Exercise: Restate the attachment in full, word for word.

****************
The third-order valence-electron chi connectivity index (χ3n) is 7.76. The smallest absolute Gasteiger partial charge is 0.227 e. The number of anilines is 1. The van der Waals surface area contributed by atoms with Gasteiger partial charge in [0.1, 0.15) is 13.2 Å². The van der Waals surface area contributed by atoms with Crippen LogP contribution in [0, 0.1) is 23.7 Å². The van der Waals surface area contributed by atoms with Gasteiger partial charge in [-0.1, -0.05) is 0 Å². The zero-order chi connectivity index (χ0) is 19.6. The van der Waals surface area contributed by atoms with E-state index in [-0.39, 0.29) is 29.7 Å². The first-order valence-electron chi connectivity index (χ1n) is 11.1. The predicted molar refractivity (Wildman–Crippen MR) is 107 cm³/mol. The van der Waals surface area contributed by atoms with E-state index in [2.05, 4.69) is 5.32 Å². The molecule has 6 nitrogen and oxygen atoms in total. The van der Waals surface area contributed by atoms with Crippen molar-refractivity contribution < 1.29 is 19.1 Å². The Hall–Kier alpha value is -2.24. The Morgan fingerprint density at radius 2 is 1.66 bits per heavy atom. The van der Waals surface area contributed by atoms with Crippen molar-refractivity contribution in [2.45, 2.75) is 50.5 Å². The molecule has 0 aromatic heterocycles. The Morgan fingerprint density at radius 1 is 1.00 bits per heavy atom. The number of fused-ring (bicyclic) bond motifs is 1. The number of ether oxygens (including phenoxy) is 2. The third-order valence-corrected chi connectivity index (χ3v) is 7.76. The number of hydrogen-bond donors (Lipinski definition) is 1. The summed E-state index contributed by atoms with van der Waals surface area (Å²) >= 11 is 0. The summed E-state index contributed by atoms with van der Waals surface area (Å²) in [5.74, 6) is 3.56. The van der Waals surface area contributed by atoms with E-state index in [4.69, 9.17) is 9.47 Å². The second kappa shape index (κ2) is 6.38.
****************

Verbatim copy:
The third-order valence-electron chi connectivity index (χ3n) is 7.76. The smallest absolute Gasteiger partial charge is 0.227 e. The number of anilines is 1. The van der Waals surface area contributed by atoms with Gasteiger partial charge in [0.1, 0.15) is 13.2 Å². The van der Waals surface area contributed by atoms with Crippen LogP contribution in [0, 0.1) is 23.7 Å². The van der Waals surface area contributed by atoms with Gasteiger partial charge in [-0.1, -0.05) is 0 Å². The zero-order chi connectivity index (χ0) is 19.6. The van der Waals surface area contributed by atoms with E-state index in [-0.39, 0.29) is 29.7 Å². The first-order valence-electron chi connectivity index (χ1n) is 11.1. The predicted molar refractivity (Wildman–Crippen MR) is 107 cm³/mol. The van der Waals surface area contributed by atoms with E-state index in [2.05, 4.69) is 5.32 Å². The molecule has 6 nitrogen and oxygen atoms in total. The van der Waals surface area contributed by atoms with Crippen molar-refractivity contribution < 1.29 is 19.1 Å². The Hall–Kier alpha value is -2.24. The Morgan fingerprint density at radius 2 is 1.66 bits per heavy atom. The van der Waals surface area contributed by atoms with Crippen molar-refractivity contribution in [2.45, 2.75) is 50.5 Å². The molecule has 0 aromatic heterocycles. The Morgan fingerprint density at radius 1 is 1.00 bits per heavy atom. The number of fused-ring (bicyclic) bond motifs is 1. The number of ether oxygens (including phenoxy) is 2. The third-order valence-corrected chi connectivity index (χ3v) is 7.76. The number of hydrogen-bond donors (Lipinski definition) is 1. The summed E-state index contributed by atoms with van der Waals surface area (Å²) >= 11 is 0. The summed E-state index contributed by atoms with van der Waals surface area (Å²) in [5.74, 6) is 3.56. The van der Waals surface area contributed by atoms with E-state index in [4.69, 9.17) is 9.47 Å². The second kappa shape index (κ2) is 6.38.